Is your little one getting nervous about their upcoming dental appointment? Are you worried that your little tyke will continue to develop stress each time they visit their dentist? If so, then you need to learn all that you can about how to help your kids overcome a fear of the dentist.
Doing so can help them prioritize their dental health for the rest of their lives. If you can help them overcome it now, then they won’t delay things like regular cleaning.
See below for an in-depth guide on how to help your kid overcome a fear of the dentist and make those dental visits more enjoyable for everyone.
- Find the Right Dentist
Not all dentists are good with children. Heck, not even all pediatric dentists are good with kids. Some of them just don’t have the patience that it takes to treat child after child each day.
If you hire the wrong dentist, then you’re setting yourself up for failure from the start. You need to take some time to ensure that the pediatric dentist is the right fit for your child before you commit to any particular one.
First, start by researching online reviews on local pediatric dentists. Which ones have the best reviews in your area? Which ones have customers that recommend the dentist to others?
Once you compile your list to one or two choices, schedule an initial appointment. This is when you can ask the dentist questions, watch them in action, and see how they and your child get along. Be sure to read this article if you aren’t sure what questions to ask them during your visit.
After the appointment is over, have a conversation with your child and make sure to ask questions In a positive light. For example, ask “what did you like most about the dentist?” instead of “Did you like the dentist?”
- Have a Sit Down Conversation With Your Child
Generally, when children are scared of something, it’s because they don’t understand the purpose or intent behind going to the dentist. Granted, depending on the age of your child, it might be hard to explain to them the “why” behind the dentist.
Take the time to have a few sit-down conversations with your child about their fear of the dentist. Again, make sure all of your questions are in a positive light.
Do they understand why they get to go to the dentist? Let them know that the dentist just wants the best for them and is helping them keep their teeth healthy.
You might also explain that thanks to the dentist, their teeth can stay strong and healthy to eat their favorite meals, such as macaroni and cheese or ice cream.
Don’t get discouraged if the first couple of conversations don’t amount to much. Keep with it! In the week leading up to their next visit, get the idea into their head.
You also want to help set the expectation for them. Let them know that they’ll get the chance to sit down in a big boy/big girl chair and see all these cool gadgets. Setting the expectation will cause fewer surprises during the trip, which will prevent them from getting too anxious.
- Set the Perfect Example
We understand that life gets in the way. It’s hard to prioritize your child’s dental health and your dental health while balancing all the other things in life.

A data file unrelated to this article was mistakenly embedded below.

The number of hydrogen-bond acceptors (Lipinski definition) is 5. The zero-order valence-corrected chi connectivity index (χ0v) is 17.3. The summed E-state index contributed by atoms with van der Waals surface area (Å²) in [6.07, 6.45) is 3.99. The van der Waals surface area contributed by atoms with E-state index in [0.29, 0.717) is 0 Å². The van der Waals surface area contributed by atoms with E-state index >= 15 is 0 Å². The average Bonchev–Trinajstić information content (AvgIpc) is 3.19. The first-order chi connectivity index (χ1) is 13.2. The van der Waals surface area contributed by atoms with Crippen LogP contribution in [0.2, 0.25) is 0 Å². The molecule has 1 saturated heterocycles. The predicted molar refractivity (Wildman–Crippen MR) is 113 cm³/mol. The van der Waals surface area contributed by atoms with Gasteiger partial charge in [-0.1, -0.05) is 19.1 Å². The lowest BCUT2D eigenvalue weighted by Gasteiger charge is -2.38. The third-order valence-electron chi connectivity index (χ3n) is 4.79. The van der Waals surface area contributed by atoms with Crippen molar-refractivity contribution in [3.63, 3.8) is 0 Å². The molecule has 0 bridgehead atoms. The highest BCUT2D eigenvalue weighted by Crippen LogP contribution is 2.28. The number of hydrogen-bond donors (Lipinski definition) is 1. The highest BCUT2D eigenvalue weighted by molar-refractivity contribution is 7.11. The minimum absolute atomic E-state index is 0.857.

However, if you think your child doesn’t notice that you aren’t taking visits to the dentist yourself, you’re wrong. They’ll wonder, “Why do I have to go to the dentist when mommy/daddy doesn’t have to?”
Instead, lead by example. Schedule a dentist appointment for yourself and take your son or daughter with your next time. Let them witness you sitting down in the chair, getting a tooth cleaning, and having friendly conversations with your dentist.
Once they see that you’re living out the scenario, they’ll want to follow suit. They’ve seen you go through the process unscathed, now they’ll just copy what you did!
- Incentivize Them
The reward of routine dental visits is long-term dental health, but that won’t sell in the eyes of a young child. They need a cool reward that they can relate to!
Give them an incentive to try out the dentist and they’ll be far more likely to go along for the ride and come out of the appointment without any tears.
While some of you might find this as a dangerous precedent for every dental visit moving forward, it certainly defeats the latter: your child having anxiety before, during, and after the trip.
- Find a Fun Place
This point goes hand-in-hand with the first point. You can try and hype up the dentist’s office as much as possible, but as soon as your child walks into an office with white walls and magazines, they’ll know that you were trying to trick them.
Rather, make sure that the dentist office you take them to has a fun experience for them. You’ll know it when you see it; toys to play with within the waiting room, kids’ movies on while they wait, a child-friendly dentist that’s excited to see them.
It all makes a huge difference. It will teach them that the dentist is something to look forward to, not to dread.
Help Your Child Overcome Their Fear of the Dentist Today
Now that you have seen an in-depth guide on how to help your child overcome a fear of the dentist, be sure to use this information to your advantage.
Take the time to browse our website for more articles on regular dental visits, as well as many other articles that you will find helpful.